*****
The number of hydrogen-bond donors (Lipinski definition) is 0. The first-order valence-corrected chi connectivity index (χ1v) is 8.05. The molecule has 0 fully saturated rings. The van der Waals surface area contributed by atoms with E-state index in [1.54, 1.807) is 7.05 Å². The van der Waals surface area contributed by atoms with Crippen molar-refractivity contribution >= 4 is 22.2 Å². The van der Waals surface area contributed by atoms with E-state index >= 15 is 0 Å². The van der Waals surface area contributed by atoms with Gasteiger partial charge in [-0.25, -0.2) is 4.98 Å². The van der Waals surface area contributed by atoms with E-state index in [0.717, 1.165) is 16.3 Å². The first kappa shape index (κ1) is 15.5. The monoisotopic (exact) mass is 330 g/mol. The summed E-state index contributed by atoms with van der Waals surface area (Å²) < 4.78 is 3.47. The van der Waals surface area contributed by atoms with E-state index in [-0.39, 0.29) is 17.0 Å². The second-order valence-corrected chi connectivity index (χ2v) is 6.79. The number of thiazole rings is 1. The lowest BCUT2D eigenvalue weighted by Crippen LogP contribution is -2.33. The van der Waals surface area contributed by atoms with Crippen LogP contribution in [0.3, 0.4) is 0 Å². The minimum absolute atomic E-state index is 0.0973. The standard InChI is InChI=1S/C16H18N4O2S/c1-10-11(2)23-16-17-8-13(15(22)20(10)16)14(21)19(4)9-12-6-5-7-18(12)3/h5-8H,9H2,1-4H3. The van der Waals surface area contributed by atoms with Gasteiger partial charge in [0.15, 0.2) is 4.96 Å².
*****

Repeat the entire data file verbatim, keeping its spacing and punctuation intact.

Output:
The number of hydrogen-bond donors (Lipinski definition) is 0. The first-order valence-corrected chi connectivity index (χ1v) is 8.05. The molecule has 0 fully saturated rings. The van der Waals surface area contributed by atoms with E-state index in [1.54, 1.807) is 7.05 Å². The van der Waals surface area contributed by atoms with Crippen molar-refractivity contribution >= 4 is 22.2 Å². The van der Waals surface area contributed by atoms with E-state index >= 15 is 0 Å². The van der Waals surface area contributed by atoms with Gasteiger partial charge in [-0.25, -0.2) is 4.98 Å². The van der Waals surface area contributed by atoms with E-state index in [0.717, 1.165) is 16.3 Å². The first kappa shape index (κ1) is 15.5. The monoisotopic (exact) mass is 330 g/mol. The summed E-state index contributed by atoms with van der Waals surface area (Å²) < 4.78 is 3.47. The van der Waals surface area contributed by atoms with E-state index in [-0.39, 0.29) is 17.0 Å². The second-order valence-corrected chi connectivity index (χ2v) is 6.79. The number of thiazole rings is 1. The lowest BCUT2D eigenvalue weighted by Crippen LogP contribution is -2.33. The van der Waals surface area contributed by atoms with Crippen LogP contribution in [0.3, 0.4) is 0 Å². The minimum absolute atomic E-state index is 0.0973. The standard InChI is InChI=1S/C16H18N4O2S/c1-10-11(2)23-16-17-8-13(15(22)20(10)16)14(21)19(4)9-12-6-5-7-18(12)3/h5-8H,9H2,1-4H3. The van der Waals surface area contributed by atoms with Gasteiger partial charge in [0.15, 0.2) is 4.96 Å².